Hagar Comay
Hagar Comay. A male friend could book dates that she was told were unavailable. Photo by David Bachar
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The Chief Rabbinate and local rabbis may not condition the granting of kashrut licenses on matters unrelated to whether Jewish dietary law has been met, according to the law on fraud. This has become a hot potato issue with halls maintaining kosher facilities reportedly hesitant to serve as the venue for same-sex wedding celebrations. They fear their kashrut licenses will be revoked.

The subject has been litigated in court since the 1980s, after kashrut certificates were revoked for businesses and party venues that hosted New Year's Eve celebrations on December 31, a non-Jewish celebration marked in Christian countries, or that hosted shows featuring belly dancing, which was perceived as immodest.

In 1989, a belly dancer filed a petition in the High Court of Justice against the Jerusalem religious council, contending that she and her colleagues had suffered a marked decline in business from party halls after the rabbinate informed one establishment under its kashrut supervision that it was not permitted to host belly dancing or striptease acts.

The High Court rejected the rabbinate's argument that immodest displays constituted an obstacle in the maintenance of kashrut, and that kashrut supervisors would find their presence in such a setting intolerable.

In another case in 2009, the High Court ruled that the kashrut certificates at two bakeries in Ashdod and Gan Yavneh could not be revoked because their owner was a Jewish woman who accepted Jesus as the Messiah.

"If the business satisfies all the requirements of kashrut, on its face, it is impossible to revoke a kashrut certificate because of a lesbian wedding," said a senior kashrut supervision official, who added: "Without knowing the specific instance, it is absolutely possible that there is local pressure or threats to bar an event of one kind or another. That absolutely happens in the field."

There was such an occurrence several years ago involving a religious lesbian couple who sought a kosher facility for their nuptial ceremony in the area east of Netanya. They booked the hall, only to have the reservation canceled at the last minute - the owner saying he had been threatened with revocation of his kashrut certification if he hosted the event. The couple ultimately found another kosher facility, where the event was held.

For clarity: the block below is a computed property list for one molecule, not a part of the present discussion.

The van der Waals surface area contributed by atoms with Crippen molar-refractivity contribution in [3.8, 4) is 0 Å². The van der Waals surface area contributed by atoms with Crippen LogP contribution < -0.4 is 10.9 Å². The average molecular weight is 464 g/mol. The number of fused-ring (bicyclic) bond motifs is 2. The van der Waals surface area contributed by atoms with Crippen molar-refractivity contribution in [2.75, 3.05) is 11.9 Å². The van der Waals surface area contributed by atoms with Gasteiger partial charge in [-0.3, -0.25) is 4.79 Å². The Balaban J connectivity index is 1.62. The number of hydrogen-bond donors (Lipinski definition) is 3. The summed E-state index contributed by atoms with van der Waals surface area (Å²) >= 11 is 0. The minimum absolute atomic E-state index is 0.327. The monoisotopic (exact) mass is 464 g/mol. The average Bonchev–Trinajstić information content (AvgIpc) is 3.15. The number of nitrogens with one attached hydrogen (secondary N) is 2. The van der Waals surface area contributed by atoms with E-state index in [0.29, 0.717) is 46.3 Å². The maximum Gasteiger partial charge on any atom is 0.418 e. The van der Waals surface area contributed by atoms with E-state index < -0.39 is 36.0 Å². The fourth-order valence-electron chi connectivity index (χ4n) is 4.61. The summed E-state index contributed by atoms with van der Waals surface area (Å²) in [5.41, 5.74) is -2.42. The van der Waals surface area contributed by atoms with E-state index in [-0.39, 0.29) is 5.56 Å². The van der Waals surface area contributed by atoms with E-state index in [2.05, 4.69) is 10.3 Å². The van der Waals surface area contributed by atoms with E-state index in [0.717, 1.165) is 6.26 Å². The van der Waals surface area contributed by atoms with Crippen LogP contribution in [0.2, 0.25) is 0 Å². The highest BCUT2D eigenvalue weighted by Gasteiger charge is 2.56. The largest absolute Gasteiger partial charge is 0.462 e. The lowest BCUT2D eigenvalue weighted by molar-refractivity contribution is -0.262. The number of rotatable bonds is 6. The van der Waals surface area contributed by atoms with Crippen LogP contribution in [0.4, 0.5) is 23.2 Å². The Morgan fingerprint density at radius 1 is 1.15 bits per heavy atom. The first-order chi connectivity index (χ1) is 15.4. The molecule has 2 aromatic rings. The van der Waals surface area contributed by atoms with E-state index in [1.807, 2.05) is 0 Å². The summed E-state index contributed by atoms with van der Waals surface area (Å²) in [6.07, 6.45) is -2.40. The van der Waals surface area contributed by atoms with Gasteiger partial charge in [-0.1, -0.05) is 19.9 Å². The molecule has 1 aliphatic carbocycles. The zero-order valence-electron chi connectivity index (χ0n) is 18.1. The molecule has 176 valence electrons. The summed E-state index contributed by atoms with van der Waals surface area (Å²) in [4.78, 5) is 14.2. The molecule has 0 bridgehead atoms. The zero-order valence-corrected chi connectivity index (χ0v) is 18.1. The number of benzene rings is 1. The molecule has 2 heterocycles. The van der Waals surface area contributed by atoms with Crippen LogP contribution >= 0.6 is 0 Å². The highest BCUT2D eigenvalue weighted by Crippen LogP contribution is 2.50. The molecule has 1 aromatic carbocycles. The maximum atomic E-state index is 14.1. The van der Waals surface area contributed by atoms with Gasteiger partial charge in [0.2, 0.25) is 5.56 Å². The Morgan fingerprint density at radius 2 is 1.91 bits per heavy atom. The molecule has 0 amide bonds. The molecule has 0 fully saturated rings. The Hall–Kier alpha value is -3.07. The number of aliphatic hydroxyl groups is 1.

Recently Hagar Comay sought out a facility for her wedding celebration with her same-sex partner. She said a restaurant in Nes Harim, Pichonka, put her off repeatedly by saying no dates were available. She asked a male friend to pose as a potential customer as she suspected that the a same-sex wedding was probably the reason she was being rebuffed. One of the owners later admitted, Comay said, that he could not endanger his kashrut certification over her celebration. However, he later told Haaretz that Comay was not refused over the issue of kashrut certification, that he had only said there was sensitivity at his establishment over the issue of weddings because of his religious clientele.

"That's what was said in the conversation [with Comay] and that's it." The restaurant's lawyer, Eli Katz, said the restaurant has a traditional observant clientele and because the request from Comay would have involved hosting her event while the restaurant would be open to other diners, "it could hurt the feelings of the diners at the location," but he invited Comay and her partner to dine at the restaurant.

An owner of several party centers elsewhere in the country admitted some facilities are afraid to host same-sex wedding celebrations out of concern it would affect their kashrut certification. Although it is illegal to deny access to public facilities on the basis of sexual orientation, there is an exception if refusal is required due to the "nature or substance of the product, the public service or the public site."